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THE LAST WILL OF JESUS

FOR SUNDAY 05.12


This week, we celebrate the solemnity of the Lord's Ascension, concluding the Easter season. Through the resurrection of Jesus, we have received new life in Him. The Ascension ensures that our redemption is permanent because Jesus, while in a human body, ascended into heaven and assumed all power. Jesus remains one of us, yet He is also God. There is no one who can undo His work or separate us from the destiny we share with Christ. Before His departure to the Father, Jesus took specific steps to ensure the continuation of His earthly mission. He "wrote a testament." He lifted the veil on the reality of the Kingdom of God and invited people to follow Him. Jesus equipped His disciples and blessed them, commanding them to proclaim the Good News to all creation, which are key themes throughout His mission.


He said to them, “Go into all the world and preach the gospel to all creation. Whoever believes and is baptized will be saved, but whoever does not believe will be condemned. And these signs will accompany those who believe: In my name they will drive out demons; they will speak in new tongues; they will pick up snakes with their hands; and when they drink deadly poison, it will not hurt them at all; they will place their hands on sick people, and they will get well.” After the Lord Jesus had spoken to them, he was taken up into heaven and he sat at the right hand of God. Then the disciples went out and preached everywhere, and the Lord worked with them and confirmed his word by the signs that accompanied it. 


MARK 16, 15-20 (NIV)


As we commemorate the Ascension of the Lord, we are reminded of Jesus' testament, which says: "Go into all the world and proclaim the Gospel." This mission has been fulfilled. The Messiah gave His life for us, granting us forgiveness of sins and the chance for eternal happiness. To partake in the fruits of redemption, one must believe. Those who reject faith may miss out on salvation. We trust in God's mercy, but remember that God does not break anyone's freedom, even when one makes the tragic choice to reject Christ. Therefore, proclaiming the Good News about the Savior is a mandate for all Christians, so that every person can consciously choose between eternal life or death. The Apostles fulfilled Jesus' testament, but what about us? Should we abandon our tasks, stand at street corners, and preach the Gospel?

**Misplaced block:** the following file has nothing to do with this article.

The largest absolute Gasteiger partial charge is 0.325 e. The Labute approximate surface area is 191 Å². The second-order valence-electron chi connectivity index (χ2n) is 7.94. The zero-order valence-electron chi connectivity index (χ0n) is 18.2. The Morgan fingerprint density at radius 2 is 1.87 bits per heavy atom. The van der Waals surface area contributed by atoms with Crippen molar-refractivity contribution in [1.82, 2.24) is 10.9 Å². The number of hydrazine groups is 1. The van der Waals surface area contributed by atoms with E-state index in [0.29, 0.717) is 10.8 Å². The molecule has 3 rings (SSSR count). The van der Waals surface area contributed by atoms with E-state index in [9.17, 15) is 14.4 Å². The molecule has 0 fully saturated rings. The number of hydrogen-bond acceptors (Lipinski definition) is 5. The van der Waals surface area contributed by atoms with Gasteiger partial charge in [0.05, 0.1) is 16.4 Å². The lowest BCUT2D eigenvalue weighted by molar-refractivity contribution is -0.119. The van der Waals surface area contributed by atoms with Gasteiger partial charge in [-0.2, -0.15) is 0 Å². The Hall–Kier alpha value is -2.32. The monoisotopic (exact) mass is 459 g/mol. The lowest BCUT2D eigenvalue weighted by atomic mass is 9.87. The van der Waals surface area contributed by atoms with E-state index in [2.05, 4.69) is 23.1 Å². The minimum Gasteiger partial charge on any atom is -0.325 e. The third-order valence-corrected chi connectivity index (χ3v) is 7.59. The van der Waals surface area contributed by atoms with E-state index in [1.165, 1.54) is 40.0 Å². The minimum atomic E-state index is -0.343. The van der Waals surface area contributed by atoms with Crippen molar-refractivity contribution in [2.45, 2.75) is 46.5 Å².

The task may seem daunting. We live in an era where digital communication and moral relativism obscure the truth. In such times, Jesus' words seem more relevant than ever. Our task as Christians is clear—not only to speak about the Gospel but to live it daily. In a world saturated with information, the real challenge is not just to talk about the Gospel but to live a life that is itself the Gospel. The early disciples supported each other with signs and miracles, such as healing or speaking in many foreign languages. Today, these signs take the form of patience, fidelity to Gospel values, and acts of love that draw others to Christ. Indeed, patience with some neighbors nowadays might border on the miraculous!

 

Paul, in the fifth chapter of the Letter to the Galatians, describes the fruits of the Spirit: joy, peace, generosity, kindness, goodness, faithfulness, gentleness, and self-control. These fruits are signs of the Spirit's presence in our lives and should be visible in our relationships with others and in our minor or key life decisions. This is the true testimony of our faith. In the seventh chapter of the Gospel of Matthew, Jesus says, "Not everyone who says to me, 'Lord, Lord,' will enter the Kingdom of Heaven, but only he who does the will of my Father who is in Heaven." This passage comes from the Sermon on the Mount, where Jesus teaches about true piety and warns against empty words without corresponding actions.

 

In the face of contemporary phenomena such as loneliness, pervasive lies, or a lack of empathy, our lives should provide a clear testimony. In the third chapter of the Second Letter to the Corinthians, Apostle Paul states that we are "Christ's letter" known and read by all, listen to how beautifully it sounds: "For it is clear that you are Christ’s letter, ministered by us, written not with ink but with the Spirit of the living God, not on tablets of stone but on tablets of human hearts." In practice, this means that our way of handling difficulties, forgiveness, and love are "read" by our contemporaries. Simply put: we are always being scrutinized. Can this be burdensome? For those whose lives are the Gospel, it will be... merely light luggage.

 

In the fourth chapter of the Letter to the Ephesians, Apostle Paul also warns against being "children, tossed to and fro and carried about with every wind of doctrine, by the sleight of men, and cunning craftiness." Our daily decisions and interactions, both online and offline, should boldly but carefully reflect the depth and authenticity of our faith. Our life every day should be an expression of the love that transforms the world. Are we ready to live in such a way that our lives themselves attract others to Christ, not just through grand words but through daily acts of love and understanding?

 

Let us commit to each of us becoming a living Gospel, read by everyone we meet. May our faith not be just words, but a life that testifies to God's love. Let our presence in both the digital and real worlds always be infused with the spirit of Christ, leading others to the truth that liberates and transforms.

 

May God bless us all.


 

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